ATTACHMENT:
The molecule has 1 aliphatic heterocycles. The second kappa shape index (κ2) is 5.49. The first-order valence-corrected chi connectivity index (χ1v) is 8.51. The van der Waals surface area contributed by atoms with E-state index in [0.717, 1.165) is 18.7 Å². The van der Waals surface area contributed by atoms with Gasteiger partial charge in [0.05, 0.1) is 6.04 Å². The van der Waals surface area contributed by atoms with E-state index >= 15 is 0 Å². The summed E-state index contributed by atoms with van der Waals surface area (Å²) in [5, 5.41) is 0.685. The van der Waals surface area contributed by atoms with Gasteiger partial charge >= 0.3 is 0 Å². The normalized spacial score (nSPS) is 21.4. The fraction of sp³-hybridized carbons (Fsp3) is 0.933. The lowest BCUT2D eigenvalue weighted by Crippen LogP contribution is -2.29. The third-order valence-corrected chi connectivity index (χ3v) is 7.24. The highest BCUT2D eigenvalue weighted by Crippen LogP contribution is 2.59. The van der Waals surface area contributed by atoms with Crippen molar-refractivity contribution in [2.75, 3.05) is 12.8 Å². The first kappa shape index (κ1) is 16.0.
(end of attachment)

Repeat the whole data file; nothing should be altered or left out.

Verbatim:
The molecule has 1 aliphatic heterocycles. The second kappa shape index (κ2) is 5.49. The first-order valence-corrected chi connectivity index (χ1v) is 8.51. The van der Waals surface area contributed by atoms with E-state index in [0.717, 1.165) is 18.7 Å². The van der Waals surface area contributed by atoms with Gasteiger partial charge in [0.05, 0.1) is 6.04 Å². The van der Waals surface area contributed by atoms with E-state index >= 15 is 0 Å². The summed E-state index contributed by atoms with van der Waals surface area (Å²) in [5, 5.41) is 0.685. The van der Waals surface area contributed by atoms with Gasteiger partial charge >= 0.3 is 0 Å². The normalized spacial score (nSPS) is 21.4. The fraction of sp³-hybridized carbons (Fsp3) is 0.933. The lowest BCUT2D eigenvalue weighted by Crippen LogP contribution is -2.29. The third-order valence-corrected chi connectivity index (χ3v) is 7.24. The highest BCUT2D eigenvalue weighted by Crippen LogP contribution is 2.59. The van der Waals surface area contributed by atoms with Crippen molar-refractivity contribution in [2.75, 3.05) is 12.8 Å². The first kappa shape index (κ1) is 16.0.